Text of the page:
- Your Opportunities: Dreams and goals need to interface with the realities on the ground. For example, if you are interested in growing into a management position, look for a workplace where you can see the possibility to grow.
Before you can start the process of career development, you’ll need to consider two basic concepts:
- Awareness: The first step involves taking responsibility for the process of finding work and developing your career; understand that it’s not going to happen unless you take your own job hunt in hand.
- Change: The second step is the knowledge that you may need to be open to change. In many cases, your previous work history may not lead directly to a parallel position in Israel, and it may be crucial to open your options and consider new kinds of work.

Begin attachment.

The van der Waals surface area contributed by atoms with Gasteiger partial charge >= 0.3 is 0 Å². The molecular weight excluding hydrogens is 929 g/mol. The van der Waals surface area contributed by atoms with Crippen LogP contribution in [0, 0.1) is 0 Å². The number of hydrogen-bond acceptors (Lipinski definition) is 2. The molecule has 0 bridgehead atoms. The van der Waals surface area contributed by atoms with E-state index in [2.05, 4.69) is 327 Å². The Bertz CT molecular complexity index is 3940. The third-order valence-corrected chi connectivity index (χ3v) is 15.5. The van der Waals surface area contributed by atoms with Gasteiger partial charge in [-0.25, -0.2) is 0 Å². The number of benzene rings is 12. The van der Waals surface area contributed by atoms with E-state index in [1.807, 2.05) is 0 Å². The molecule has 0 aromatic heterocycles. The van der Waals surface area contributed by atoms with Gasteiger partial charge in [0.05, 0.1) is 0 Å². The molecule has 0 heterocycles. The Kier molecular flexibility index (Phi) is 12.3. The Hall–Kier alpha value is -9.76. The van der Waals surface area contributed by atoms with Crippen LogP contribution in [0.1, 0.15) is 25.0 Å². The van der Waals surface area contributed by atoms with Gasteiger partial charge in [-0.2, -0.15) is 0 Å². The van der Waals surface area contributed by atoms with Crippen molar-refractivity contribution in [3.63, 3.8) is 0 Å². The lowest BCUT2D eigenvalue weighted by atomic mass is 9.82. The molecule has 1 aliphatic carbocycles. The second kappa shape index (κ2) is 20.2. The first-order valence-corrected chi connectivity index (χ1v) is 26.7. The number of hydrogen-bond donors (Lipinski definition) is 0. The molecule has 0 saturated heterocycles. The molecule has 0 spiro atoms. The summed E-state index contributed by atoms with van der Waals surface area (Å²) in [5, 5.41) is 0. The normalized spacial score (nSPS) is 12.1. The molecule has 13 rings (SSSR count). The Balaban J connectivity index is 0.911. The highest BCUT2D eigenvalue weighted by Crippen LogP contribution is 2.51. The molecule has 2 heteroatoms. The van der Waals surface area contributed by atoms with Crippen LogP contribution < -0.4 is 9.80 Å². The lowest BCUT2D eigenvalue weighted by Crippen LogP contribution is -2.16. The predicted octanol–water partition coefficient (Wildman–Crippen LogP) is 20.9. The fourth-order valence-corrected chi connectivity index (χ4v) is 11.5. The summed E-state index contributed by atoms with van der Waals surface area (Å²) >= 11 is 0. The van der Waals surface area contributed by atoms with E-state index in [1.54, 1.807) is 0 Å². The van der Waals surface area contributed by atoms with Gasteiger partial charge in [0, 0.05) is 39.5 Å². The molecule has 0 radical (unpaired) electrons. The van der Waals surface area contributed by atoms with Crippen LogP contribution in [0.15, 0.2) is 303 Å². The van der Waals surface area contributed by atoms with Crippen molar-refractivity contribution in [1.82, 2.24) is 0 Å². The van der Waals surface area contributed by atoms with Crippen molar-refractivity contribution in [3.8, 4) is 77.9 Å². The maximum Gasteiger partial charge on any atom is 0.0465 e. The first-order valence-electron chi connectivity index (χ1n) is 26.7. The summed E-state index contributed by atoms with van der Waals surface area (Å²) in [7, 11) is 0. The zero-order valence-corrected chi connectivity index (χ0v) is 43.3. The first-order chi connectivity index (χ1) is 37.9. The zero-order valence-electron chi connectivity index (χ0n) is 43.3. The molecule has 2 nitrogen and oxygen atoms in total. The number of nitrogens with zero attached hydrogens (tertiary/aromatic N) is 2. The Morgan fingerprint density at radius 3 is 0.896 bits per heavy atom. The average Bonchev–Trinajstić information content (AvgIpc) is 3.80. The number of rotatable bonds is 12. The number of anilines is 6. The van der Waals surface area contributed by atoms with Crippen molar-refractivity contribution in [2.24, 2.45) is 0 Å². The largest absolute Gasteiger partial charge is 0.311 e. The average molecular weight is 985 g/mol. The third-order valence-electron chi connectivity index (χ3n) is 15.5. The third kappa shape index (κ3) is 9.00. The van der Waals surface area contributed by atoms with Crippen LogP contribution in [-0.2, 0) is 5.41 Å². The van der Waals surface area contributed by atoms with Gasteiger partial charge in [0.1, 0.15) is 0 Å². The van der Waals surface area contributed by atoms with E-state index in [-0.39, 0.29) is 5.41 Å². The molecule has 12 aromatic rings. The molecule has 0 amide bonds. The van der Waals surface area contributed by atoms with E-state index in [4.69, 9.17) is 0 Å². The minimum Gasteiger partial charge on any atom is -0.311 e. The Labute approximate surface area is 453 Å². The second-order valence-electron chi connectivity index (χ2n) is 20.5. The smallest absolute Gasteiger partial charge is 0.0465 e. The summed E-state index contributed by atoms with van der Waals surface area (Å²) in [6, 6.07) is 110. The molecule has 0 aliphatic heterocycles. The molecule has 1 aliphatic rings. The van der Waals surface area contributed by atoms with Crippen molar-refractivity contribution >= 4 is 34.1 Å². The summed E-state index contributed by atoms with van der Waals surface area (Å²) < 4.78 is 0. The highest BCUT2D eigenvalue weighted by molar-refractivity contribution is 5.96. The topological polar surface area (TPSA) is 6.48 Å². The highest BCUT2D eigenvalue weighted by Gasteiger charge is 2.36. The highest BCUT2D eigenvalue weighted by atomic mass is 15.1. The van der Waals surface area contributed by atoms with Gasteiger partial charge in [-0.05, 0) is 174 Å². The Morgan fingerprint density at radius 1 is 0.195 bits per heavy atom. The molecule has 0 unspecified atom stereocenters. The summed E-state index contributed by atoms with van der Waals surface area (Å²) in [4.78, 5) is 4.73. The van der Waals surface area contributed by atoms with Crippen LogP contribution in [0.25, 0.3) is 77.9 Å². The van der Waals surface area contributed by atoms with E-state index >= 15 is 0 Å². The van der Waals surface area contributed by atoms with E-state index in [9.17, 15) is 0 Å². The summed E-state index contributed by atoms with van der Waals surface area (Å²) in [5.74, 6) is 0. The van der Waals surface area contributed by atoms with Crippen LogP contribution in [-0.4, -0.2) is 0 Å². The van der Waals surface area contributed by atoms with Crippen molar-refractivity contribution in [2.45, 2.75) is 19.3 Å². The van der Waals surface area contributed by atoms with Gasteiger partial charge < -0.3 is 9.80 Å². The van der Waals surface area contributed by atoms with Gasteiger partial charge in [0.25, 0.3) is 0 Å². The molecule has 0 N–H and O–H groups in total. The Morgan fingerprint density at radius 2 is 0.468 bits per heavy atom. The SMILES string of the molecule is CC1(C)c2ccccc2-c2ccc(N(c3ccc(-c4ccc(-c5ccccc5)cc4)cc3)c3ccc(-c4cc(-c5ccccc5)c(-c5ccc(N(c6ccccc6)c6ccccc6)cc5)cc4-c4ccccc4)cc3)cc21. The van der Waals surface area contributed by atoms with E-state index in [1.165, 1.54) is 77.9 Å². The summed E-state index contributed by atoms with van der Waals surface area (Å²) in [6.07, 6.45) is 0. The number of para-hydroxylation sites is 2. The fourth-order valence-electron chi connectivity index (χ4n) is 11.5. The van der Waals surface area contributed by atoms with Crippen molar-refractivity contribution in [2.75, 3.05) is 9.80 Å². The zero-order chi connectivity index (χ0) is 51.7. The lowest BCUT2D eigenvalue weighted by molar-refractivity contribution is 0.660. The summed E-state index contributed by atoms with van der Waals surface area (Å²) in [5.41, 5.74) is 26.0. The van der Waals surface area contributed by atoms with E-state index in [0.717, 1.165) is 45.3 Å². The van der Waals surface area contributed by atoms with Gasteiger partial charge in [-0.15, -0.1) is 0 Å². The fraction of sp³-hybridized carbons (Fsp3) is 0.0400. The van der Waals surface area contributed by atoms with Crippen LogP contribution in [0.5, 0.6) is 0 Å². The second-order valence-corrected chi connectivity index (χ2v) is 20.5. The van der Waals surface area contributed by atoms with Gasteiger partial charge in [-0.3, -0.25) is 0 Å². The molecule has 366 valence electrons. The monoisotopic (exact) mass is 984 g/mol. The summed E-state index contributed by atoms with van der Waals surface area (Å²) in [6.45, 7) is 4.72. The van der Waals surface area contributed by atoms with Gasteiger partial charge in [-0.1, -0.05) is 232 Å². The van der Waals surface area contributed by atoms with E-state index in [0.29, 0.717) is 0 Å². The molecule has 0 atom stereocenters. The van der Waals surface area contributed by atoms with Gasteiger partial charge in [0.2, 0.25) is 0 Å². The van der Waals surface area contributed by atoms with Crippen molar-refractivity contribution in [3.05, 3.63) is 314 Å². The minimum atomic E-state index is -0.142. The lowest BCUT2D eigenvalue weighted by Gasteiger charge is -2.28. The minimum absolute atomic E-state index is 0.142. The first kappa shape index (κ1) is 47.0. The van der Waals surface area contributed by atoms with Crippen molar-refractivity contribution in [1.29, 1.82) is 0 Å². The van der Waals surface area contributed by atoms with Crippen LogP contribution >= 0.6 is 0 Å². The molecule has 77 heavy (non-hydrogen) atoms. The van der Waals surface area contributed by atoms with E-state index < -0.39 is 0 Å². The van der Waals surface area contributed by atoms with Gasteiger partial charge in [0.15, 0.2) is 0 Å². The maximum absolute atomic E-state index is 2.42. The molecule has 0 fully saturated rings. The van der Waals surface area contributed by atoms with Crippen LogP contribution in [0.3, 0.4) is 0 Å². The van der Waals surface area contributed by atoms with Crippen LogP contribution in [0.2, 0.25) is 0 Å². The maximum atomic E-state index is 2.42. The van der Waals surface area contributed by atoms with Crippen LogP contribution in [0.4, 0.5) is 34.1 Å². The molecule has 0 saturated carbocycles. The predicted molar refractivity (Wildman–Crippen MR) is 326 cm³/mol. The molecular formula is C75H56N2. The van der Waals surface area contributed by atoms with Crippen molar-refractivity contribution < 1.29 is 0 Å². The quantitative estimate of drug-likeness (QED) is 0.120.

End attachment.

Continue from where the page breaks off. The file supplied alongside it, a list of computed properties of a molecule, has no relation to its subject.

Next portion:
Keep in mind these introductory concepts when moving ahead by identifying and clarifying your career direction.
Where Am I Currently?
In approaching the job market, your first focus should be on your own background as relates to your skills. You may want to ask yourself these questions:
- What are your strengths?
- What skills do you bring to the table?
- What do you enjoy?
- Do you have health limitations? Do they affect your abilities in the workplace?
- Has your personal life changed? Aside from Aliyah, have you been through other life changes (marriage, divorce, birth, etc.)?
Your professionals choices will be affected by the decisions you make in your personal life. You may have decided to put your professional work on hold while settling a family into new schools and a new community. Alternatively, you may want to be working in your field but be limited by a limited Hebrew skills.
Where Do I Want to Be?